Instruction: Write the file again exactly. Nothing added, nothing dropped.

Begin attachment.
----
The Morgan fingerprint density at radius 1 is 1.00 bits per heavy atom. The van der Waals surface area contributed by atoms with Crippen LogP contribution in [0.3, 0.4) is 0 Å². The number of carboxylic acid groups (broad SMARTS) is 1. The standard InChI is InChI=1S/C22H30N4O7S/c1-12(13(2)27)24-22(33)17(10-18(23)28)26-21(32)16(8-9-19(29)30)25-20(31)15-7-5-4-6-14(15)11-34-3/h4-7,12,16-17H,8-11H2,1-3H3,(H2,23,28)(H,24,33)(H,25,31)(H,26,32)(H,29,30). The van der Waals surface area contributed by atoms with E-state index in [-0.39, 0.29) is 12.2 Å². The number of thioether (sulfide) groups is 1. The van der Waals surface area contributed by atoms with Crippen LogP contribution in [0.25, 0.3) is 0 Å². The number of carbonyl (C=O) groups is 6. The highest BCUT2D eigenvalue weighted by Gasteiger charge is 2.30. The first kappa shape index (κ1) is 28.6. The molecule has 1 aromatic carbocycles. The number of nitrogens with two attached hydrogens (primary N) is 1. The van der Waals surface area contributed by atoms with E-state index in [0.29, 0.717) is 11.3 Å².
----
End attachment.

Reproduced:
The Morgan fingerprint density at radius 1 is 1.00 bits per heavy atom. The van der Waals surface area contributed by atoms with Crippen LogP contribution in [0.3, 0.4) is 0 Å². The number of carboxylic acid groups (broad SMARTS) is 1. The standard InChI is InChI=1S/C22H30N4O7S/c1-12(13(2)27)24-22(33)17(10-18(23)28)26-21(32)16(8-9-19(29)30)25-20(31)15-7-5-4-6-14(15)11-34-3/h4-7,12,16-17H,8-11H2,1-3H3,(H2,23,28)(H,24,33)(H,25,31)(H,26,32)(H,29,30). The van der Waals surface area contributed by atoms with E-state index in [-0.39, 0.29) is 12.2 Å². The number of thioether (sulfide) groups is 1. The van der Waals surface area contributed by atoms with Crippen LogP contribution in [0.25, 0.3) is 0 Å². The number of carbonyl (C=O) groups is 6. The highest BCUT2D eigenvalue weighted by Gasteiger charge is 2.30. The first kappa shape index (κ1) is 28.6. The molecule has 1 aromatic carbocycles. The number of nitrogens with two attached hydrogens (primary N) is 1. The van der Waals surface area contributed by atoms with E-state index in [0.29, 0.717) is 11.3 Å².